Above: Halfmoon bay on the West Coast of Vancouver Island.

Finally, a destination in BC that had long been on the list to visit was finally ticked off a few weeks ago. Meg and I were able to book a week off for the road trip in early June to avoid the peak of summer crowds and before we both got busy with work in Fernie.

We took off on a Friday morning driving west on highway 3 as far as Osoyoos before stopping for some impromptu put put golf and a bit of dinner. We would have loved to stay in this pretty town but unfortunately the campsite at Hayes point provincial park was fully booked so we continued on until dusk and made camp in the back of the car at Sidewinder Provincial park (one of the few pull out highway adjacent campgrounds that we would frequent on the trip). It was a very basic site with pit toilets and a running river to wash up at and was enough for our car camping needs.

The next morning we took off early and stopped for breakfast in Princeton before reaching Vancouver by early afternoon. We had less than 24 hrs in the big city but we were luck enough to stay with Megs friend Curtis right in the downtown area so we were able to walk around the city easily and enjoy some of the sights and local fare. Sushi, a porchetta sandwich from “Meat and Bread” and some beers from the Steamworks brewery went down a treat.  We spent the rest of the night chatting, drinking and catching up life as well as youtube fails and music videos.

As fun as it was to be back in a big city again, we were both keen to move on from the concrete jungle so after saying goodbye to our friends in the morning we drove to Tsawassen to take the ferry across to Schwartz bay and on to Victoria. It cost $90 for the both of us and our vehicle to board the ferry but although quite pricey, it was worth the money as the ride is quite enjoyable and the whole process of boarding/disembarking is run really smoothly. We reached Victoria by the early afternoon and checked into our air bnb before renting some bikes and cruising along the coast.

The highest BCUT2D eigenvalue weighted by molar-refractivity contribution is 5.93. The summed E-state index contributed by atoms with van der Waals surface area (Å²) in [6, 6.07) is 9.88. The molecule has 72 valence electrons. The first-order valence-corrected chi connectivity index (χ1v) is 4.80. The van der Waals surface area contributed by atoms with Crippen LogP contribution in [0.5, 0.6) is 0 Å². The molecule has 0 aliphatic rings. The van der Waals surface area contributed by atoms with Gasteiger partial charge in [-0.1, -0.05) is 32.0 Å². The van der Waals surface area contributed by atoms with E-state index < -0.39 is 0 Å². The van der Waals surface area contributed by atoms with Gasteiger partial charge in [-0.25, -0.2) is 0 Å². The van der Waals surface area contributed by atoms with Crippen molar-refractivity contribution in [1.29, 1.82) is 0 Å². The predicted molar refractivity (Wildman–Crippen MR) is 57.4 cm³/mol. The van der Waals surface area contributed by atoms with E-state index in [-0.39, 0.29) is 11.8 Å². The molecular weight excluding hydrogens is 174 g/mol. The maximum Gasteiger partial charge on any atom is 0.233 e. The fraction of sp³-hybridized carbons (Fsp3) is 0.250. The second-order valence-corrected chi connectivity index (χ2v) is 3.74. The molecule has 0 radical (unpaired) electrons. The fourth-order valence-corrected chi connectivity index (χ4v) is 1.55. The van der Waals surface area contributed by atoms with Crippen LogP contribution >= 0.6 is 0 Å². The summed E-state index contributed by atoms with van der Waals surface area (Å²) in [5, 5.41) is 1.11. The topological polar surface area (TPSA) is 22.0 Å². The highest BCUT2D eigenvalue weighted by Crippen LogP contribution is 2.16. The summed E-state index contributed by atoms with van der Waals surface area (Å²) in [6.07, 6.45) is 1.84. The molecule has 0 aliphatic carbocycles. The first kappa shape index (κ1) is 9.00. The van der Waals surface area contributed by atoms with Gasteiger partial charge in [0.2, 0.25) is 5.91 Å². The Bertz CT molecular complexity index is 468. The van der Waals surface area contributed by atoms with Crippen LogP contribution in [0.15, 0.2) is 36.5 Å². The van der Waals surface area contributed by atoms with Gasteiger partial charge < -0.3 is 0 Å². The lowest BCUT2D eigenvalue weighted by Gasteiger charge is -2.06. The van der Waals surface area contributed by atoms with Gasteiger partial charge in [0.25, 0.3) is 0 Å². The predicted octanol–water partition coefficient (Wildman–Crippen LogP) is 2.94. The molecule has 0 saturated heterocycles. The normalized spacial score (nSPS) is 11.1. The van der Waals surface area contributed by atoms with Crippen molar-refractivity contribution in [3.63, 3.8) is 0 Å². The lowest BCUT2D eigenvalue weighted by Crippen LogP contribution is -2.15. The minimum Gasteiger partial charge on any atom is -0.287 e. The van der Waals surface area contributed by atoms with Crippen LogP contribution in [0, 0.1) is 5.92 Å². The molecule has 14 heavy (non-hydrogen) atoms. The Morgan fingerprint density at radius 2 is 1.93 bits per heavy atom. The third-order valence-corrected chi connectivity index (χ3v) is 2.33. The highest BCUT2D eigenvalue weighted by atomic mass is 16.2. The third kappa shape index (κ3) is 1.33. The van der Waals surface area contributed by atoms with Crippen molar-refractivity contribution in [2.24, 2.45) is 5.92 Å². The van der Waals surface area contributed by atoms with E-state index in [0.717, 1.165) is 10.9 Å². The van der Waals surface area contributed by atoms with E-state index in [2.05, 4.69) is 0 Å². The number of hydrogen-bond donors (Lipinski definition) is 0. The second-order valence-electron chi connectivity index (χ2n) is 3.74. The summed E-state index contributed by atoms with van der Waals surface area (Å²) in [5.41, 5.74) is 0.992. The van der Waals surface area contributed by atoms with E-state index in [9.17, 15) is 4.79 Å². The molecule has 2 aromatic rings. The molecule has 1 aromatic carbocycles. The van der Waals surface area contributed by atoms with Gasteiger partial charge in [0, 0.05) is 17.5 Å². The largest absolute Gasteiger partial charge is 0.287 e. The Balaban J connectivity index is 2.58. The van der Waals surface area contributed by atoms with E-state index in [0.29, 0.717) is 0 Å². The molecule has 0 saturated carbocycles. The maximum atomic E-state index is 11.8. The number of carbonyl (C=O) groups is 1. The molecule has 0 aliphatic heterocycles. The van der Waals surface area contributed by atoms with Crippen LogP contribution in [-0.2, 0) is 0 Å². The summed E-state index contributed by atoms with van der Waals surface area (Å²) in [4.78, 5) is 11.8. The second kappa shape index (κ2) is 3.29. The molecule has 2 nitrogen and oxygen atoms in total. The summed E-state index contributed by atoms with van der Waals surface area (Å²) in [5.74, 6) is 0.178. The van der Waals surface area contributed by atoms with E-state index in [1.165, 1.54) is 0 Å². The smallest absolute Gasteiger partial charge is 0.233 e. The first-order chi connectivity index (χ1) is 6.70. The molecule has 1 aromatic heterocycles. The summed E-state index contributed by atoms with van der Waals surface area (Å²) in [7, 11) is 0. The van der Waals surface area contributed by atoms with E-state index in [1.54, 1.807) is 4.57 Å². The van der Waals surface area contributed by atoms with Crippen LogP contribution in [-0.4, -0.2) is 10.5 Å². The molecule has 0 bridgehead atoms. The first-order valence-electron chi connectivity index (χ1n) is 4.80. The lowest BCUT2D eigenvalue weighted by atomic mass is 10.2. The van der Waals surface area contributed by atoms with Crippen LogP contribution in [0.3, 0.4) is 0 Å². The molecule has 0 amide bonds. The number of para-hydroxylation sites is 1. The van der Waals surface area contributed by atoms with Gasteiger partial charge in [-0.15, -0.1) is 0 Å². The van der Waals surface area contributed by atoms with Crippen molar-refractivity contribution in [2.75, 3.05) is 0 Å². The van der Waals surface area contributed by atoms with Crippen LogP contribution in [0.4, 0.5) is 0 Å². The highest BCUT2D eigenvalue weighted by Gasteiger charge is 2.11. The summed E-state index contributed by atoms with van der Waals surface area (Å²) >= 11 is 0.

After building up a decent appetite we popped by the famous Red fish Blue fish for a seafood fix. As far as touristy food establishments go, this one definitely lived up to the hype and was super affordable. We went for a few fish tacos and a jerk fish poutine (amazing!) which cost us under $30. After chowing down on the provided seating on the dock and enjoying the view, we headed to the Bard and Banker pub (nice old fashioned interior) in the downtown area where we tasted some local beers and racked up a good tab whilst enjoying some live music.

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Taking a dip at the Sooke pot holes

The next few days were spent with some of Megs hometown friends Alyssa and Blake who live together in Mill Bay. The quaint little town made for a nice base for the next few days where we hiked in the Goldstream provincial park, took a day trip down to the Sooke pot holes and kayaked around Newcastle Island up near Nanaimo. We even got to squeeze in a round of frolf (frisbee golf) at a fun course in Bowen park.